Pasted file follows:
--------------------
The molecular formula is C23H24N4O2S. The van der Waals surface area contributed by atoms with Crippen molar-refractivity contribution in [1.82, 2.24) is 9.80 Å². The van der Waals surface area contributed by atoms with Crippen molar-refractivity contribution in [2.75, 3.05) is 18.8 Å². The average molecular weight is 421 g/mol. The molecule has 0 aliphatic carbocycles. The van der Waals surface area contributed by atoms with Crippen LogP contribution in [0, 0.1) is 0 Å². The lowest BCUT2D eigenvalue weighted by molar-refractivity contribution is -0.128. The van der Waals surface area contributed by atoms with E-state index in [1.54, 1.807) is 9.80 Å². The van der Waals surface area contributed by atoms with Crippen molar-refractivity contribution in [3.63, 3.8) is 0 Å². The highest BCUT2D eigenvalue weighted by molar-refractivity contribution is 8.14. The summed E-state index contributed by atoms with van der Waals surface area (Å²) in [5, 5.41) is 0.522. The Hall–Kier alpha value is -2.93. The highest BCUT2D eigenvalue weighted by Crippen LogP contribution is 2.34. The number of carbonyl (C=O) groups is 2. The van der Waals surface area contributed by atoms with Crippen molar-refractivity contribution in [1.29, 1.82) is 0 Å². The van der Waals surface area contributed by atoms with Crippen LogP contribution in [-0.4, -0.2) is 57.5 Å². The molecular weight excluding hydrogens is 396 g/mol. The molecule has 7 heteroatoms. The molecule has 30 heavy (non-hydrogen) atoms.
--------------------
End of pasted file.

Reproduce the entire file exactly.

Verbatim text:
The molecular formula is C23H24N4O2S. The van der Waals surface area contributed by atoms with Crippen molar-refractivity contribution in [1.82, 2.24) is 9.80 Å². The van der Waals surface area contributed by atoms with Crippen molar-refractivity contribution in [2.75, 3.05) is 18.8 Å². The average molecular weight is 421 g/mol. The molecule has 0 aliphatic carbocycles. The van der Waals surface area contributed by atoms with Crippen LogP contribution in [0, 0.1) is 0 Å². The lowest BCUT2D eigenvalue weighted by molar-refractivity contribution is -0.128. The van der Waals surface area contributed by atoms with E-state index in [1.54, 1.807) is 9.80 Å². The van der Waals surface area contributed by atoms with Crippen molar-refractivity contribution in [3.63, 3.8) is 0 Å². The highest BCUT2D eigenvalue weighted by molar-refractivity contribution is 8.14. The summed E-state index contributed by atoms with van der Waals surface area (Å²) in [5, 5.41) is 0.522. The Hall–Kier alpha value is -2.93. The highest BCUT2D eigenvalue weighted by Crippen LogP contribution is 2.34. The number of carbonyl (C=O) groups is 2. The van der Waals surface area contributed by atoms with Crippen molar-refractivity contribution in [1.29, 1.82) is 0 Å². The van der Waals surface area contributed by atoms with Crippen LogP contribution in [-0.4, -0.2) is 57.5 Å². The molecular weight excluding hydrogens is 396 g/mol. The molecule has 7 heteroatoms. The molecule has 30 heavy (non-hydrogen) atoms.